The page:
 A woman rules Chile!
 People in Indiana don’t drive as efficiently as people in LA
 Peanut Butter Crunch is really good after 10 PM
 Damn I am going to miss the game of baseball so much…

Things I know I need to learn in South America:
 Spanish! I am kinda screwed if that one doesn’t work out
 Where I will live
 Where I will work... yes, I know very little about my own life anymore
 How to better communicate with people when I can't see them face to face, day to day.

Things I don’t know I need to know (sounds like a Donald Rumsfeld quote):

"The difference between school and life? In school, you're taught a lesson and then given a test. In life, you're given a test that teaches you a lesson. " Tom Bodett We'll leave the light on for ya! (read the hotlink to understand that)

Friday, August 18, 2006

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Hey Everyone,

I have been learning the life of a blogger and came across something really cool. There is a box in the top right corner of my page where you can enter your e-mail address and get an e-mail, from my account, pjfurlong@gmail.com any time I publish a new post!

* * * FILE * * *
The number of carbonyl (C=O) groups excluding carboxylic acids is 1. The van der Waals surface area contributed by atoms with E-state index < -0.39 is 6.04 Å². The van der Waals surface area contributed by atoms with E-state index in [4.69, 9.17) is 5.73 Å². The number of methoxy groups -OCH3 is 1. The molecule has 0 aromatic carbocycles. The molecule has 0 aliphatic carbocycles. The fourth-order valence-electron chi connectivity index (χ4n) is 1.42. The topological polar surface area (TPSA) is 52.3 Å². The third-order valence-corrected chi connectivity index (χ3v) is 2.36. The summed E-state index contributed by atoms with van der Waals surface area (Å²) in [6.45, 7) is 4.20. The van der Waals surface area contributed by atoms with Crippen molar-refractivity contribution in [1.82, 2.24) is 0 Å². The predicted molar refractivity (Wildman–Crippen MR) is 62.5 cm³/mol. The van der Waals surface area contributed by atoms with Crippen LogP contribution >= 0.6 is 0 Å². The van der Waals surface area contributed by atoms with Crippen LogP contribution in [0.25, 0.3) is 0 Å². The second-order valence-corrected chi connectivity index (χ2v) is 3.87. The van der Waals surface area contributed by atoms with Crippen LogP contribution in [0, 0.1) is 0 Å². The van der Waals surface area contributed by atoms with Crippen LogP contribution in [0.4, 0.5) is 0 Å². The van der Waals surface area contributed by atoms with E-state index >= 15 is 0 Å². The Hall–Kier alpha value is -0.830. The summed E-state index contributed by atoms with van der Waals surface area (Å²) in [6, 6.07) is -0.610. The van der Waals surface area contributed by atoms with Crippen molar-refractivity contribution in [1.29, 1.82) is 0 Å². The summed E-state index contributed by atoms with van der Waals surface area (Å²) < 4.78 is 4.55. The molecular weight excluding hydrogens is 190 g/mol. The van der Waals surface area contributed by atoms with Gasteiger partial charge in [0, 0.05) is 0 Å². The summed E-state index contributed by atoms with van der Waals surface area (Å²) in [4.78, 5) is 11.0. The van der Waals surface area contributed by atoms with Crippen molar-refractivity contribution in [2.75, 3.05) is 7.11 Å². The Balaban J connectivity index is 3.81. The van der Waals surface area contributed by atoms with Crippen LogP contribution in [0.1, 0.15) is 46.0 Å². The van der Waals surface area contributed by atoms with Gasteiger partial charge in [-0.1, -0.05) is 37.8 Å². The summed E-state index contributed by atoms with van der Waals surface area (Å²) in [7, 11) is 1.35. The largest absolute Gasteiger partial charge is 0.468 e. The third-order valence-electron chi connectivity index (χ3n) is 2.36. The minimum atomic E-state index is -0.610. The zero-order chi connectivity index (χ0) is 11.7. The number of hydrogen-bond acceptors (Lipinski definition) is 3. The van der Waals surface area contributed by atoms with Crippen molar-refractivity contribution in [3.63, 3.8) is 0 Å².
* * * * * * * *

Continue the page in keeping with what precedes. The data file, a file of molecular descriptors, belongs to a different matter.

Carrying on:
I thought it might be cool for anyone who wants to keep up to date on the blog and not have to constantly check the page, now, my account e-mails you and says check out my new post and you can go from there!

So subscribe if you like, let me know what you think!

Monday, August 14, 2006

Final Pillar: Making service more than an experience

Perhaps you want to know specifics about my service, but sadly, I can give you nothing solid as I don't know those facts myself. I might live in Santiago, or in a rural area called Pocuro. Perhaps I will teach English, or I might bounce around five different jobs for each day of the week and honestly, at times struggle to uncover any meaning and worth in the work I do.